Days of the Week, Months, and Seasons in Catalan

Do you know how to say the days of the week in Catalan? How about the months? The seasons? Learn all these and more in this blog post, including where these words came from and some extra time phrases that might come in handy.

Days of the week in Catalan

Mondaydillunsinherited from Latin diēs Lūnae (day of the moon, Monday)
Tuesdaydimartsinherited from Latin diēs Martis (day of Mars, Tuesday)
Wednesdaydimecresinherited from Latin diēs Mercuriī (day of Mercury, Wednesday)
Thursdaydijousinherited from Latin diēs Jovis/Iovis (day of Jupiter, Thursday)
Fridaydivendresinherited from Latin diēs Veneris (day of Venus, Friday)
Saturdaydissabteinherited from Latin diēs Sabbati (day of the Sabbath, Saturday)
Sundaydiumengeinherited from Late Latin diēs Dominicus (Sunday, literally ‘day of the Lord’)

As with many other Romance languages, the days of the week in Catalan are generally derived from Latin.

However, two of the Catalan days of the week deserve special attention because of their interesting evolutions.

The first is dissabte (‘Saturday’), which comes from the Latin diēs Sabbati, or ‘day of the Sabbath’. The Latin is derived from the Ancient Greek word sábbaton, which in turn came from the Hebrew word shabát. Shabbat is the name given in Judaism to the day of religious observance that begins Friday before sunset and ends on Saturday evening after nightfall.

In a similar way, the Catalan word diumenge (‘Sunday’) comes from the Late Latin diēs Dominicus, meaning ‘day of the Lord’. It was given its name by the Christian faith, replacing the earlier pagan diēs Sōlis, meaning ‘day of the sun-god Sol’.

So, the Catalan words for Saturday and Sunday obliquely reference two different faiths!

Months in Catalan

The months in Catalan also have a mix of different roots. They include different stages of Latin (Vulgar Latin is the name given to the Latin spoken by everyday people), Old Catalan, and Old Occitan.

Januarygenerinherited from Vulgar Latin ienuārius, from Latin iānuārius
Februaryfebrerinherited from Late Latin febrārius, from Latin februārius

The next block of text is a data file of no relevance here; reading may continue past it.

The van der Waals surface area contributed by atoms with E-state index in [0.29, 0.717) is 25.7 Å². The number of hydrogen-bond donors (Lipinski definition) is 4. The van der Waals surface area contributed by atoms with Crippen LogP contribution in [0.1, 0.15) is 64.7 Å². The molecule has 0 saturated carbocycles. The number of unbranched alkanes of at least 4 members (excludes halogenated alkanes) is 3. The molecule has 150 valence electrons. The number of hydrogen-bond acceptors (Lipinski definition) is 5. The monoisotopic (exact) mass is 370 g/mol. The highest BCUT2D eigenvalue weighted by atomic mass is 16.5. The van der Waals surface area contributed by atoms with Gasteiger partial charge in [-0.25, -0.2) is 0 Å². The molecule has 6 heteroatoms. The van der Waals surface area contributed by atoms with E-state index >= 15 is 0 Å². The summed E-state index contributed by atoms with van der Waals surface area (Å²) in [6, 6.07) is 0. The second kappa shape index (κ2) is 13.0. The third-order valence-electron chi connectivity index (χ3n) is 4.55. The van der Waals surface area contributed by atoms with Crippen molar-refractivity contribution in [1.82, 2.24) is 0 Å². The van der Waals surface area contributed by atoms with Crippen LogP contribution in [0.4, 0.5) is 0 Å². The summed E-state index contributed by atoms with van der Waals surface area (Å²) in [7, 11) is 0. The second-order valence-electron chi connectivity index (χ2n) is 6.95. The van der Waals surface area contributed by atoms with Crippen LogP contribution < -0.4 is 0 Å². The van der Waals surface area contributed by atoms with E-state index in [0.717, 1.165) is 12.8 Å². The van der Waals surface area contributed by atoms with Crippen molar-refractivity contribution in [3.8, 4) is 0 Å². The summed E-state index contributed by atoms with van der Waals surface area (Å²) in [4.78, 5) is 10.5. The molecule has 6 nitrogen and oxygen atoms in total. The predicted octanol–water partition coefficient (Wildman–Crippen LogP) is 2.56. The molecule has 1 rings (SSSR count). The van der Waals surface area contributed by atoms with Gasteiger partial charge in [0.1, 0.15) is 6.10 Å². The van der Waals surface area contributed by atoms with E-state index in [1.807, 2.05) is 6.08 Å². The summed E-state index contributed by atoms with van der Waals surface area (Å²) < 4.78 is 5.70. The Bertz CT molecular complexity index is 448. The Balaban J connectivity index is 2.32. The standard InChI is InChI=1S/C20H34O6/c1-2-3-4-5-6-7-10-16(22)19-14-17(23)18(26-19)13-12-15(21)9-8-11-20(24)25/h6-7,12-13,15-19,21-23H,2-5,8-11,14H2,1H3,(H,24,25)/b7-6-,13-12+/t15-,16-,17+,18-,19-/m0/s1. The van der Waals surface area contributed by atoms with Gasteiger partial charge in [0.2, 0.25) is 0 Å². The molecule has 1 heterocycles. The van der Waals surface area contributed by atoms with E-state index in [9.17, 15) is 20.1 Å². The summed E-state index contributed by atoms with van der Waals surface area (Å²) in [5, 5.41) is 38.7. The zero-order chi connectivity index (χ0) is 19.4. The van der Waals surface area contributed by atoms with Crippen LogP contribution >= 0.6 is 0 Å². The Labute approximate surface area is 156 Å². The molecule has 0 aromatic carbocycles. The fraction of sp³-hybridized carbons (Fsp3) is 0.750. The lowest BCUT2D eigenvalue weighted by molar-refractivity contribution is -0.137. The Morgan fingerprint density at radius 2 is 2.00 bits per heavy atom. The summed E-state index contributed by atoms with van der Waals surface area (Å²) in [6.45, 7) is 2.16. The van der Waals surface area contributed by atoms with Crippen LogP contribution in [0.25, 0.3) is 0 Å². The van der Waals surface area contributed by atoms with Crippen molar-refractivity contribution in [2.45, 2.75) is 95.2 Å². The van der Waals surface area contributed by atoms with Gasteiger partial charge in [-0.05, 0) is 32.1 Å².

Marchmarçinherited from Old Catalan març, from Latin mārtius
Aprilabrilinherited from Latin aprīlis
Maymaiginherited from Latin māius
Junejunyinherited from Old Catalan juny, from Latin iūnius
Julyjuliolfrom a semi-learned alteration of Old Catalan jullol, juyol, itself a modification of juyl (to differentiate it from juny), from Old Occitan, from Latin iūlius
Augustagostinherited from Vulgar Latin agustus, from Latin augustus
Septembersetembreinherited from Old Catalan setembre, from Latin september
Octoberoctubreborrowed from Latin octōbrem
Novembernovembreborrowed from Latin novembrem
Decemberdesembreinherited from Old Catalan dehembre, deembre, from Old Catalan decembre, from Latin decembrem

There’s a good reason why some of these names have come from Old Occitan!

Until the end of the 19th century, Catalan was considered a dialect of Occitan. The distance between Catalan and some Occitan varieties (such as Gascon) is similar to the difference between different Occitan varieties, and today, Catalan and Occitan are each other’s closest relatives.

Seasons in Catalan

You might see some more obvious relationships to Latin here (especially if you speak some Spanish!), but some of these season names might look a little different at first glance.

springla primaverainherited from Late Latin prīma vēra, derived from Latin prīmus (first) + vēr (spring)
summerl’estiuinherited from Old Catalan estiu, from Latin [tempus] aestīvum (literally ‘summertime’)
autumn, fallla tardorinherited from Old Catalan tardaó, from Latin tardātiōnem, from tardus (‘late’)
winterl’hiverninherited from Old Catalan ivern, from Latin hībernum [tempus] (literally ‘wintry time’)

Other Catalan time phrases

Here are some more words and phrases that you might find useful if you want to talk about when things are happening.

dayel dia
nightla nit
weekla setmana
monthel mes
day before yesterdayabans d’ahirabans de (‘before’) + ahir (‘yesterday’)
yesterdayahirfrom a (‘to’) + Old Catalan hir, from Latin herī (‘here’)
todayavuifrom a- + vui, the latter from Latin hodiē (‘on this day’); you might also hear hui, vui or avuy
tomorrowdemàinherited from Late Latin dē māne (‘early in the morning’)
day after tomorrowdemà passatday after tomorrow
el matímorning
la tardaafternoon
el vespreeveningultimately from Latin vesper (‘evening, vespers’)

Did you enjoy learning how to say the days of the week, months of the year, and seasons in Catalan? Let us know!

All the Catalan words and phrases in this post can be found in the Calendar topic on our app. Learn Catalan with uTalk, and you’ll learn around 2,500 useful words and phrases that are helpful for any occasion. Play games, score points, and most importantly, have fun!

Happy language learning!

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